In the late 1980s, Rizia Khatun saw how her largely agricultural village of Khagraghat, in southern Satkhira district, was losing arable land to a new, burgeoning industry — commercial shrimp cultivation.
The new form of livelihood turned many poor landless villagers, like Rizia’s parents, from farmers to shrimp farmworkers.
“When I was 10, I used to join my parents as a worker in local shrimp farms. I studied up to grade five, but I was forced to drop out because my parents were too poor to afford my education. I was married at the age of 14,” said Rizia, now 35 and a mother of four.
An irregular worker, Rizia works eight or nine hours a day standing in tepid farm water up to her neck to catch shrimp. For this, she can make a meager 100 taka (US$ 1.28) per day, with no bonus or weekly leave.
“Although we get paid on a daily basis, our employers are abusive. They want us to work more but pay less, but they make big profits,” she said.
Her husband and two sons also are shrimp farmworkers; her daughters have been married off. None of the children attended school.
“We don’t have work everyday, so it’s very difficult to manage two full meals a day for our family. For poor people like us, sending children to school is a luxury,” she added.
Almost every month, Rizia, her husband and two sons suffer from skin diseases including rashes and bruises, largely due to long exposure to salty water without protective gear such as gloves and boots, which the farm owners are supposed to provide but never do.
Exploitation and abuses
The high demand for cheap shrimp in Europe and America has shaped the Bangladesh shrimp industry since the 1980s; the country is among the world’s top 10 shrimp exporters. The industry is the country’s second-largest foreign currency earner after the garment industry, with an estimated US$1 billion a year in export income, accounting for four percent of annual GDP.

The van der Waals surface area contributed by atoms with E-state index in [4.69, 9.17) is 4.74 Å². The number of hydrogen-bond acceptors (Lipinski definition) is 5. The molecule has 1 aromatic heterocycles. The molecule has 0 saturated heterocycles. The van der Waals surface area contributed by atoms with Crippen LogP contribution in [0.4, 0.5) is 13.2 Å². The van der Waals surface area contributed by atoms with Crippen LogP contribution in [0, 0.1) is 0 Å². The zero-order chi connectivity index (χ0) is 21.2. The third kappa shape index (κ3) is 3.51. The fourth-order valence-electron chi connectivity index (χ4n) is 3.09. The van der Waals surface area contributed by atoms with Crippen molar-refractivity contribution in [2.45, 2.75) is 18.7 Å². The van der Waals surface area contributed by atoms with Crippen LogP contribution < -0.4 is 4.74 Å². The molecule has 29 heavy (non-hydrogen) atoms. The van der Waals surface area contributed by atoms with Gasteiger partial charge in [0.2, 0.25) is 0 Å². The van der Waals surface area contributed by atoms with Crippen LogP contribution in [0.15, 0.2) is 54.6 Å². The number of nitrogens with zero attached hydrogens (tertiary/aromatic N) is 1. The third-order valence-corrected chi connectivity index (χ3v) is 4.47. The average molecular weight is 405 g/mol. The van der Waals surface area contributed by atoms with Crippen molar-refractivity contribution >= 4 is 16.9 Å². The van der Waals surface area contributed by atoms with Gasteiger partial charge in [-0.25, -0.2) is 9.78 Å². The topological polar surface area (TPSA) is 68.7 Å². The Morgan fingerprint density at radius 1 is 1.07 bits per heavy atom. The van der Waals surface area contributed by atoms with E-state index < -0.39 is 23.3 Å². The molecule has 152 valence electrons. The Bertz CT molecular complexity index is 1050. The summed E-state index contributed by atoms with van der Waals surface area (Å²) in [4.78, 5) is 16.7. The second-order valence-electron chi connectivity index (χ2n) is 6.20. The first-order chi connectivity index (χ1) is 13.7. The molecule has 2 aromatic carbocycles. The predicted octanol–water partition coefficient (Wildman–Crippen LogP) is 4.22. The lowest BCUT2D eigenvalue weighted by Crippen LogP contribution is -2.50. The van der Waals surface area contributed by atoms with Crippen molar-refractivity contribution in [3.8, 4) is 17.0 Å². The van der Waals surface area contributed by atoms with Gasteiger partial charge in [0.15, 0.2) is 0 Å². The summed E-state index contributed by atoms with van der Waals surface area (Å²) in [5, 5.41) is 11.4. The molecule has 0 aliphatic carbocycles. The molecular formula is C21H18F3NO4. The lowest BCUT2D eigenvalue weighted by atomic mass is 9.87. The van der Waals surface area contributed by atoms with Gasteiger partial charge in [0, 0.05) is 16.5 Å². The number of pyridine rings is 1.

About 1.2 million workers and an estimated 4.8 million dependents, mostly the poorest sections of coastal communities, rely on shrimp cultivation for a living, but the highly profitable industry has done very little to reduce poverty, hunger and to foster development.
In a 2014 report, Impossibly Cheap: Abuse and Injustice in Bangladesh’s Shrimp Industry, the UK-based Environmental Justice Foundation said that the industry is plagued by hazardous working conditions, child labor, bonded labor, withholding of pay, excessively low wages, health and safety violations, restricted union activities, verbal abuse and excessive hours.
The global shrimp industry is estimated at US$17 billion, making shrimp the most valuable fisheries product in the world. However, until recently, international media paid little attention to abuses in the industry. The issue came under the spotlight in June 2014 when the Guardian newspaper reported on human trafficking and use of slave labor in the Thai shrimp industry and exposed complicity of major international retailers, including Walmart, Costco and Tesco, prompting outrage in Europe and the United States.
In Bangladesh, the industry is also blamed for collateral damage to the environment.
“From the beginning until now, the shrimp industry has been largely unregulated and full of conflicts. Big shrimp companies often forcefully bought and leased lands from coastal farmers,” said Reznur Rahman, a researcher at the Dhaka-based nongovernmental organization Nijera Kori (We Do It Ourselves), which works for the rights of shrimp workers.
“There have been dozens of cases of clashes and deaths; they never make the news because shrimp company owners are politically and financially influential,” said Rahman.